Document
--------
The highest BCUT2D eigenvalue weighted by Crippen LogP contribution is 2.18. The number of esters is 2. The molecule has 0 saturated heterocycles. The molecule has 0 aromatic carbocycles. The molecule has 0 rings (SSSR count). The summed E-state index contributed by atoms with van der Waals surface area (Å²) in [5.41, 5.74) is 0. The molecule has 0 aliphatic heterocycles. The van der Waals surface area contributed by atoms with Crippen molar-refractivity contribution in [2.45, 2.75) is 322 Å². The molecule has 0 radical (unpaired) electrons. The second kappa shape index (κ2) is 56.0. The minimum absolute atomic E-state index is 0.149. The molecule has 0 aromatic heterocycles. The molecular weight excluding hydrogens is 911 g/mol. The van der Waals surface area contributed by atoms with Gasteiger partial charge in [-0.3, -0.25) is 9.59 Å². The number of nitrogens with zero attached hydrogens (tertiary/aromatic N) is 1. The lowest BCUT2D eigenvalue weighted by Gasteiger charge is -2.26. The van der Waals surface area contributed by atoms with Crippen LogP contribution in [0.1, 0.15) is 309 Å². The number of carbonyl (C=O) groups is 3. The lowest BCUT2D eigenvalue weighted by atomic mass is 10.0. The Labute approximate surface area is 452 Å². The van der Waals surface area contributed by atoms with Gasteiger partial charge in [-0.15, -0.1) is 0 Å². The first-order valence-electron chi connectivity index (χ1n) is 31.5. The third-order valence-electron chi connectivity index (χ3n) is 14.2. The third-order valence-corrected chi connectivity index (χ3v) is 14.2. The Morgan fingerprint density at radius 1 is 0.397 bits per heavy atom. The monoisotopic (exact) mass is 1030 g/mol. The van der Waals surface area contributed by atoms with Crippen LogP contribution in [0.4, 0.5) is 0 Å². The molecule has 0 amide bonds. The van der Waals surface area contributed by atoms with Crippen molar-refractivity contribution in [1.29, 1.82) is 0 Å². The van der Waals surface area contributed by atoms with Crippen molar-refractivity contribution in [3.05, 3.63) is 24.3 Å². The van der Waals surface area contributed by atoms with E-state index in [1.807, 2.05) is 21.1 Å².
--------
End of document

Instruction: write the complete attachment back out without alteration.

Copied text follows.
The highest BCUT2D eigenvalue weighted by Crippen LogP contribution is 2.18. The number of esters is 2. The molecule has 0 saturated heterocycles. The molecule has 0 aromatic carbocycles. The molecule has 0 rings (SSSR count). The summed E-state index contributed by atoms with van der Waals surface area (Å²) in [5.41, 5.74) is 0. The molecule has 0 aliphatic heterocycles. The van der Waals surface area contributed by atoms with Crippen molar-refractivity contribution in [2.45, 2.75) is 322 Å². The molecule has 0 radical (unpaired) electrons. The second kappa shape index (κ2) is 56.0. The minimum absolute atomic E-state index is 0.149. The molecule has 0 aromatic heterocycles. The molecular weight excluding hydrogens is 911 g/mol. The van der Waals surface area contributed by atoms with Gasteiger partial charge in [-0.3, -0.25) is 9.59 Å². The number of nitrogens with zero attached hydrogens (tertiary/aromatic N) is 1. The lowest BCUT2D eigenvalue weighted by Gasteiger charge is -2.26. The van der Waals surface area contributed by atoms with Crippen LogP contribution in [0.1, 0.15) is 309 Å². The number of carbonyl (C=O) groups is 3. The lowest BCUT2D eigenvalue weighted by atomic mass is 10.0. The Labute approximate surface area is 452 Å². The van der Waals surface area contributed by atoms with Gasteiger partial charge in [-0.15, -0.1) is 0 Å². The first-order valence-electron chi connectivity index (χ1n) is 31.5. The third-order valence-electron chi connectivity index (χ3n) is 14.2. The third-order valence-corrected chi connectivity index (χ3v) is 14.2. The Morgan fingerprint density at radius 1 is 0.397 bits per heavy atom. The monoisotopic (exact) mass is 1030 g/mol. The van der Waals surface area contributed by atoms with Crippen LogP contribution in [0.4, 0.5) is 0 Å². The molecule has 0 amide bonds. The van der Waals surface area contributed by atoms with Crippen molar-refractivity contribution in [1.29, 1.82) is 0 Å². The van der Waals surface area contributed by atoms with Crippen molar-refractivity contribution in [3.05, 3.63) is 24.3 Å². The van der Waals surface area contributed by atoms with E-state index in [1.807, 2.05) is 21.1 Å².